Groklaw reports that the (US) State of Massachusetts is going to require all agencies to store public documents in nonproprietary formats such as HTML or PDF.
Acceptable formats, according to the state's Information Technology Division, are now Rich Text Format v. 1.7 (.rtf); Plain Text Format (.txt); Hypertext Document Format (.htm); Portable Document Format (.pdf) - Reference version 1.5; Extensible Markup Language (XML) v. 1.0 (Third Edition) or v 1.1 "when necessary".
This article has some meeting notes which encapsulate the issue nicely:
It should be reasonably obvious for a lay person who looks at the concept of Public Documents that we've got to keep them independent and free forever because it is an overriding imperative of the American democratic system. That we cannot have our public documents locked up in some kind of proprietary format or locked up in a format that you need to get a proprietary system to use some time in the future. So, one of the things that we're incredibly focused on is insuring that the public records remain independent of underlying systems and applications insuring their accessibility over very long periods of time. In the IT business a long period of time is about 18 months, in government it's about 300 years, so we have slightly different perspective.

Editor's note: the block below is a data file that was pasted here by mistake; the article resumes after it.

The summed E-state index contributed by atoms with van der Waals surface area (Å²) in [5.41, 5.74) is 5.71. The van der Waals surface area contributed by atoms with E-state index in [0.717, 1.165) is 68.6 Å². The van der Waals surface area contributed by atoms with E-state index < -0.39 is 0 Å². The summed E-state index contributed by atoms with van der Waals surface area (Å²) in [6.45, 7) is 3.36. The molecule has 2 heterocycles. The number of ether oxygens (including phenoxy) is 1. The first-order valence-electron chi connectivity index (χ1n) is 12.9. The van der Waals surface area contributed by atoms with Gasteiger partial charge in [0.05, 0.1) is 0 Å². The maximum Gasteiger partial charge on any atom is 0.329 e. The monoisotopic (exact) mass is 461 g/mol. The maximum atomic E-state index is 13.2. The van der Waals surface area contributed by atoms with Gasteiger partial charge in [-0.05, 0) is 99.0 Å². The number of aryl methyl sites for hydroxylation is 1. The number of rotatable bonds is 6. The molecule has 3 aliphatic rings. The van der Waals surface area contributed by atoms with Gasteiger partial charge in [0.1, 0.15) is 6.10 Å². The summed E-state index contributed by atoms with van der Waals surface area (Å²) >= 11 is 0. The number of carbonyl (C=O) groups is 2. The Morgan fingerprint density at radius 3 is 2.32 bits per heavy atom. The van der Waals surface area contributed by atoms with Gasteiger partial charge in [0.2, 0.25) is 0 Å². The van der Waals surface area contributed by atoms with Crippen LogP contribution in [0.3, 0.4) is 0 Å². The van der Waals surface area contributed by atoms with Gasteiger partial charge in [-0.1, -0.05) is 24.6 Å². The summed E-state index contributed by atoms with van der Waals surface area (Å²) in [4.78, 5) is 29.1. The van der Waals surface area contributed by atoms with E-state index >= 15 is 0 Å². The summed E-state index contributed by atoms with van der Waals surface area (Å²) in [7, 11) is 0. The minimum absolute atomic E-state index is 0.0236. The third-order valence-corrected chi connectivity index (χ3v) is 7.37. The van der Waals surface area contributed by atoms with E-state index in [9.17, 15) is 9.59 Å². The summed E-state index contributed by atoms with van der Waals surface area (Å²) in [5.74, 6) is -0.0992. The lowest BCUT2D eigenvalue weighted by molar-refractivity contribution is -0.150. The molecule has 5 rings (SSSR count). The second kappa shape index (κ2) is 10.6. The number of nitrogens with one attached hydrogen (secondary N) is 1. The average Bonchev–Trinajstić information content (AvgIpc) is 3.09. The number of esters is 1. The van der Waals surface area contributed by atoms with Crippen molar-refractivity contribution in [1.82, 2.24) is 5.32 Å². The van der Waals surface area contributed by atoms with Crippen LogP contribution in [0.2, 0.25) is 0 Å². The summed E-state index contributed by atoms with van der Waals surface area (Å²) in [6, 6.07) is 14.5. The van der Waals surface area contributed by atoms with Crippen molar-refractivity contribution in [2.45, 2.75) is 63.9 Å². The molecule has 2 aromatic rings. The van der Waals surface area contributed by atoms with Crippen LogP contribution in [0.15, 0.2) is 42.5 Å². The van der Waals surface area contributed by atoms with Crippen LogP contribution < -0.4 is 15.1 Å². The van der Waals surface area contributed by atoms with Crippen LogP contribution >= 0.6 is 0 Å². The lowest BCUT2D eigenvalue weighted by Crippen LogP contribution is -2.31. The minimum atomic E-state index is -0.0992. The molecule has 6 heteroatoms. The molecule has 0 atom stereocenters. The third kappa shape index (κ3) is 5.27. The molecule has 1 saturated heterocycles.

There is even some comment in the article that Microsoft may come to the party and alter the license terms associated with their (Word 2003) XML doc format. The issue here is that while the doc is an open format, the semantic interpretation of it is wrapped up in a very restrictive license. (There is considerable discussion of this licensing issue in the groklaw article). The bottom line is that if Microsoft chose to implement those license conditions it is feasible that an open source piece of software which read Word 2003 docs could be found to be illegal …
… meanwhile, until the MS Office schema are in the public domain with an appropriate license, there will be no Microsoft documents held in our long term archive without pdf copies … (or of course, MS goes to using a proper semantic markup of their documents).
In the mean time, well done Massachusetts!